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I'm trying to design a model for a application allowing 2 people to bet with each other (I know, sounds stupid...). What I'm wondering about is how to connect the bet with users. The structure is like this

|-------------|       |----------|
|    Bet      |       | User     |
| BetUser1    |       |----------|
| BetUser2    |
| Winner      |
| ...         |
|-------------|

So we got 2 people that bet with each other (both are Users from django auth system) and then, after one of them wins, there's a winner. Now all those 3 fields are of type User, but:

  • Should I make BetUser1 and BetUser2 separate fields, or design some many-to-two relationship here? (with many-to-two being a many-to-many and with some external way of ensuring no more then 2 Users can be assigned to each bet?
  • winner can only be either user 1 or user 2, noone else of course. How should I create this field, yet another ForeignKey(User), or some else?

Just looking for some fresh point of view, as it seems that in such stupid case I'm stuck with the django model system.

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up vote 4 down vote accepted

I would probably add a third model to represent a specific wager someone has placed, as it is conceivable that more than two people could enter into a bet. It would look something like this:

USER        WAGER              BET
             User (FK(User))    Description
             Bet  (FK(Bet))     Winner (FK (Wager), null=True)
             Amount

Django will automatically generate user.wager_set and bet.wager_set based on the foreign keys. This allows you to easily iterate and display the wagers for a bet, as well as the wagers from each user. You can also add a unique_together constraint on User and Bet in the Wager table so that each user can only make one wager.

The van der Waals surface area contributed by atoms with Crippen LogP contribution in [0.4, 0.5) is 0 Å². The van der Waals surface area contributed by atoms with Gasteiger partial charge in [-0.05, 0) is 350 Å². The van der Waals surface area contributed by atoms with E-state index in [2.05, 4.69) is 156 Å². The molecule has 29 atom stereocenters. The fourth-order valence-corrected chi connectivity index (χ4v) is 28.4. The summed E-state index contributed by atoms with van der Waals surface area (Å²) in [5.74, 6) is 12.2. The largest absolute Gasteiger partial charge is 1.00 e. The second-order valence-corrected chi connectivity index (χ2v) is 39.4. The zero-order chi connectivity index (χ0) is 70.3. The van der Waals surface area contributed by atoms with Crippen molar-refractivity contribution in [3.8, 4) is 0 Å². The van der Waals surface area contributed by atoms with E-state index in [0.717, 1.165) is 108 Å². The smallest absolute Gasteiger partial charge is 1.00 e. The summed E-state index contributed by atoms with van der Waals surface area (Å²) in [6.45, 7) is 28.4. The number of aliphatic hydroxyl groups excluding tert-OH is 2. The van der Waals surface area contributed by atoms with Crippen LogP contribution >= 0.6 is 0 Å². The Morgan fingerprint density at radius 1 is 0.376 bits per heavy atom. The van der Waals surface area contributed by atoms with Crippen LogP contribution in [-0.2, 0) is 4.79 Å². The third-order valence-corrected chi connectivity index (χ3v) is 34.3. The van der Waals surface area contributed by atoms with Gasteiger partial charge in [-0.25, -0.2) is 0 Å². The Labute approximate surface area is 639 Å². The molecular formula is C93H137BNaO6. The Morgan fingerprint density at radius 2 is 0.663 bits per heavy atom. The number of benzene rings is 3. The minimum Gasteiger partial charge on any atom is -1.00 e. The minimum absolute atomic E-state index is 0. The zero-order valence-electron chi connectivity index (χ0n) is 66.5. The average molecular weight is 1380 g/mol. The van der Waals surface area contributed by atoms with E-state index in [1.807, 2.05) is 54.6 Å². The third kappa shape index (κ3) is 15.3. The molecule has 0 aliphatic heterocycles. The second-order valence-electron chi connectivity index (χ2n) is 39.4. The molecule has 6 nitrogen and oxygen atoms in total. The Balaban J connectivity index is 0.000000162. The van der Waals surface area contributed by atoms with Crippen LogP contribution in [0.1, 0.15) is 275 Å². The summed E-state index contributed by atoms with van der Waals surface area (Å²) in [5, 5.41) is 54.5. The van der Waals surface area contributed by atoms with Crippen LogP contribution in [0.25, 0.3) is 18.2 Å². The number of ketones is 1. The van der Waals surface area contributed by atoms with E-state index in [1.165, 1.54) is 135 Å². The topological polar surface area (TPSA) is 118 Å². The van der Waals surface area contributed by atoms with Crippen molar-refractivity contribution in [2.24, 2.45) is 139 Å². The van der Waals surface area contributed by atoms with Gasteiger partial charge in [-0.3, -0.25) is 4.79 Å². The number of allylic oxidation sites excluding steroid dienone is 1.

When the betting is all done, and a winner has been selected, you just set bet.winner.

In case you run into it, you might see a warning about related_name by having Bet point to Wager and Wager point to Bet. To fix, just add related_name=wagers to Wager.bet.

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This needs a constraint to limit it to two Wager instances for the same Bet. I'd suggest adding a method to check this, and raising an exception if someone attempts to save a third Wager for a given Bet. – S.Lott Oct 31 '08 at 13:44
    
@S.Lott how would I actually code that? I need to make own Wager.save() method that checks it before calling Model.save(self)? – kender Oct 31 '08 at 15:34

What you need is a Many-to-Many relation with extra data (e.g. the amount on the wager, the time entered,...)

There is a chaper on this in the excellent Django docs on writing models.

Tyler has already outlined the proper schema for this.

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